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Walton tap extractor

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  • Walton tap extractor

    Does anyone have experience with Walton tap extractors ? I was thinking of trying one. First time in quite a while I broke a 6-32 tap off yesterday. A new tap costs less than the extractor but some times you have quite a bit of time invested in a part and when you are just about finished you brake a tap off. In that case it would be worth while to successfully remove the tap if possible.
    Larry - west coast of Canada

  • #2
    Why yes, indeed I have.

    Did no good, and added more broken stuff to the mess.

    Taps WOULD come out nicely, IF they did not shatter into bits, AND if they did not have swarf stuck in them.

    Problem is that they ALWAYS have both those conditions when I need to extract them, and those Walton "toys" only work if the tap could just about be unscrewed by poking with a scriber.

    Other than that, they are perfect............
    Last edited by J Tiers; 03-17-2020, 04:55 PM.
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    • #3
      I have had no luck with any of those gizmos. The best luck I've had is using a carbide straight flute drill or a carbide endmill just large enough to take out the center of the tap. Then bust and pick'em out. By the way the drill or endmill is sacrificial always! Hope this helps.

      Best Regards,
      Bob

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      • #4
        I've used them before sometimes successfully, sometimes not. They are sort of like easy-outs, if the broken off tap or bolt is not really jammed into the hole, it can provide a handy handle to back it out with. But if the broken part is jammed in the hole, which is very likely why it broke in the first place, you end up with just more broken stuff in the hole as JT mentions.

        So I use them as a "give it a try" thing when I use them, but I am very careful to not push too hard. If the broken tap won't come out really easily I don't push the issue and move on to other methods.

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        • #5
          Originally posted by alanganes View Post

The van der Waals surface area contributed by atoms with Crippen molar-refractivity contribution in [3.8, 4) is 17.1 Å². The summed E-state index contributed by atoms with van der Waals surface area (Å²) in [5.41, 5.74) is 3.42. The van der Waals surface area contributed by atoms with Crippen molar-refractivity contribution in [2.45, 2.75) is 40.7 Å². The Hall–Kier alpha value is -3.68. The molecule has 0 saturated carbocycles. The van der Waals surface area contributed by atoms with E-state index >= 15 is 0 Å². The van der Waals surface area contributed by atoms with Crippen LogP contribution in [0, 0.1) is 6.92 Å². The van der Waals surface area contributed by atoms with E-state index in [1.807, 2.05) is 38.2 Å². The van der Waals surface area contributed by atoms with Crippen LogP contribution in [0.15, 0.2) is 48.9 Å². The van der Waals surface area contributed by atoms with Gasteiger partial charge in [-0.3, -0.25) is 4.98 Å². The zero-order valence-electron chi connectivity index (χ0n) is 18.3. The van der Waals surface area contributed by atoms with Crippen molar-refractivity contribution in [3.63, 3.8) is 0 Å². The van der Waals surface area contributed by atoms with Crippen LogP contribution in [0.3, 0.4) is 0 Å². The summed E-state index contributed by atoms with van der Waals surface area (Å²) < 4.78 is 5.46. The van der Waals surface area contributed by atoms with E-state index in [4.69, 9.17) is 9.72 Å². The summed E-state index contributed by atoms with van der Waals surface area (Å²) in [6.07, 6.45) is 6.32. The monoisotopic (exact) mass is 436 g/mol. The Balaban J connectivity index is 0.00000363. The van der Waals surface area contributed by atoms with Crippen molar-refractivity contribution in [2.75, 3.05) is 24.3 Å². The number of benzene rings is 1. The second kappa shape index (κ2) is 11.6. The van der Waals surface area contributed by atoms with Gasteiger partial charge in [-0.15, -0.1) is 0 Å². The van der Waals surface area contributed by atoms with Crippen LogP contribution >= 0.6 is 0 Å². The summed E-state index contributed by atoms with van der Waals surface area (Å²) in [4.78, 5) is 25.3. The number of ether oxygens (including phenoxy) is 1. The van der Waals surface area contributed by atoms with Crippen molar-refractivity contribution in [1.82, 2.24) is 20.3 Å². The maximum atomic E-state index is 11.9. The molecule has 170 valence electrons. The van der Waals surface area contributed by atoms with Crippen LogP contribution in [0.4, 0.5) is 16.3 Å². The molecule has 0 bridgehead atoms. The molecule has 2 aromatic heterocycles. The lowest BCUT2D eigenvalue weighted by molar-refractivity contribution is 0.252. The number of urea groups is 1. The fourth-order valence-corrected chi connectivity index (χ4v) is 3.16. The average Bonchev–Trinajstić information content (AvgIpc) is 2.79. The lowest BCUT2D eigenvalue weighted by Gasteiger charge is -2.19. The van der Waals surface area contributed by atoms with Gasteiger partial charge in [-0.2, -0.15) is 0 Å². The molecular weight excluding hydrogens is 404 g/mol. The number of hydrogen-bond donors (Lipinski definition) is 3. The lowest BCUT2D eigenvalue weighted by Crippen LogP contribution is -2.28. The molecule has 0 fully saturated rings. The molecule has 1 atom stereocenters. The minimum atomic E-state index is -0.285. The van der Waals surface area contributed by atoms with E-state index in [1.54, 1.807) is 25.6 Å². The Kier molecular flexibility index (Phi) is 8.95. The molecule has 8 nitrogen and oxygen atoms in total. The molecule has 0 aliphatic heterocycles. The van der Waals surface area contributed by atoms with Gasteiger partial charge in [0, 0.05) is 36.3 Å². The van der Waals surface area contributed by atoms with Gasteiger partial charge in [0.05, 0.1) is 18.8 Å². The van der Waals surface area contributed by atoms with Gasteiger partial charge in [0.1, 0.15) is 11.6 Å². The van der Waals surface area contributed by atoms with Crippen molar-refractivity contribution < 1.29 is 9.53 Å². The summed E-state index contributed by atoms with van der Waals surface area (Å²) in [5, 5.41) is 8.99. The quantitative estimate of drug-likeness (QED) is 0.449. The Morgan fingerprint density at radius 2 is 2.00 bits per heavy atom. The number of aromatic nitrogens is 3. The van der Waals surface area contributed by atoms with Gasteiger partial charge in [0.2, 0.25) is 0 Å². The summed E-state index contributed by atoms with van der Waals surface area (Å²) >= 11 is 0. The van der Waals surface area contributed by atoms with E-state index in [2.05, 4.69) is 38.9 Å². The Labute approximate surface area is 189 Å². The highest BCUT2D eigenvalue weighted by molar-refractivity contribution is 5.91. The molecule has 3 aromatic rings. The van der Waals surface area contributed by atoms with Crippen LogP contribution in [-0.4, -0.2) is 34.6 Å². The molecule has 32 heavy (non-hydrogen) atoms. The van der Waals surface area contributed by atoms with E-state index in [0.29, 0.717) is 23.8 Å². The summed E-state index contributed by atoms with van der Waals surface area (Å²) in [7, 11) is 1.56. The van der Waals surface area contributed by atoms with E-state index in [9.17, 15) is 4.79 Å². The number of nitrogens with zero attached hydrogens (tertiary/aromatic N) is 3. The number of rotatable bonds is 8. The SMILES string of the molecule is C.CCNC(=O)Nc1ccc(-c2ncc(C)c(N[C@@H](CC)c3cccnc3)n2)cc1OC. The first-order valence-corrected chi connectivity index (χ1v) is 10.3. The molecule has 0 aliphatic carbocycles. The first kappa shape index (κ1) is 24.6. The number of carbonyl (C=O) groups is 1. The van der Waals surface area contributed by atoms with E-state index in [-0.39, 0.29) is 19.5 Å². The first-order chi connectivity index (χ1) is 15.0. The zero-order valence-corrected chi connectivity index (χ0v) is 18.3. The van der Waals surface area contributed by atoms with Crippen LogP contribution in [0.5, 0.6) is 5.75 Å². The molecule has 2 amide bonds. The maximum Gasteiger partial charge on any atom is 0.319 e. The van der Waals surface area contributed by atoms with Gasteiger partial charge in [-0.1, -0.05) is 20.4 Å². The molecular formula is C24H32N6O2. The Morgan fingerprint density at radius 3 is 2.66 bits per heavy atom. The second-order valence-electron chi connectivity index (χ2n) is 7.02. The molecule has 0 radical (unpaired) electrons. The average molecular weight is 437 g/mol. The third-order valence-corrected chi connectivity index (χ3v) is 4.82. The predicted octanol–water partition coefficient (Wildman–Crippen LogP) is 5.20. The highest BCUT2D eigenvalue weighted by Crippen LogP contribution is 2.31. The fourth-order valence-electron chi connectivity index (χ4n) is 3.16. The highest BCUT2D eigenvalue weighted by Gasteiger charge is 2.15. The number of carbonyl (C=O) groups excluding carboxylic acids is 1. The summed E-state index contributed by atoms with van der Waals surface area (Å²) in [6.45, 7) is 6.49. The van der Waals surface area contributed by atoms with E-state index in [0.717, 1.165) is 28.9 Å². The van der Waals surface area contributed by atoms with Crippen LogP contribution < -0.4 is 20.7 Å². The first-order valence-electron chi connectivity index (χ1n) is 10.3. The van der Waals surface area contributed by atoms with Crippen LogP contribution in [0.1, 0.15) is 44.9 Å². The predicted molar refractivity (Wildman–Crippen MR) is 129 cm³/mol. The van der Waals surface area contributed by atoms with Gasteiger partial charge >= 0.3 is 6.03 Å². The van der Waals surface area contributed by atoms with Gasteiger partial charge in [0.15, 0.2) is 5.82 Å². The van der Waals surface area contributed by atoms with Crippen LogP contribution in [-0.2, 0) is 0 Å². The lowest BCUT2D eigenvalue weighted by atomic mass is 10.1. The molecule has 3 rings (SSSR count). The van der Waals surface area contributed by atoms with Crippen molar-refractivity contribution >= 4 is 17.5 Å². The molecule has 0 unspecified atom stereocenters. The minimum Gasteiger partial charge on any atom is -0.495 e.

I if the broken off tap or bolt is not really jammed into the hole, it can provide a handy handle to back it out with. But if the broken part is jammed in the hole, which is very likely why it broke in the first place, you end up with just more broken stuff in the hole as JT mentions.
          I have a full set of those. Just like these folks said, go easy with them. They are good when the tap is deep but free.

          I usually break taps by the side force my big gut puts on them So they usually just twist out fine.

          I hate tapping. JR

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          • #6
            Originally posted by JRouche View Post
            I hate tapping. JR
            He'd rather single point the thing! JR is known as a purist!

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            • #7
              Thanks for the input. You have convinced me not to spend my money on a tap extractor as I will probably be disappointed. I have had a lot of experience and much success removing broken bolts but not much success with taps. It was actually my own fault. I was using a worn tap so had to apply too much torque to get it to cut once I got deeper into the hole. Should have tossed it out and bought a new one earlier. Now I don't have the choice.
              Larry - west coast of Canada

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              • #8
                Cuttings,
                I never toss a dull or worn out tap. I save (in a place not to mix them up with the good taps) them for cleaning out existing but dirty threads that would just dull a good tap. Or cut them off and make bottoming taps if they are in better condition up away from the end.

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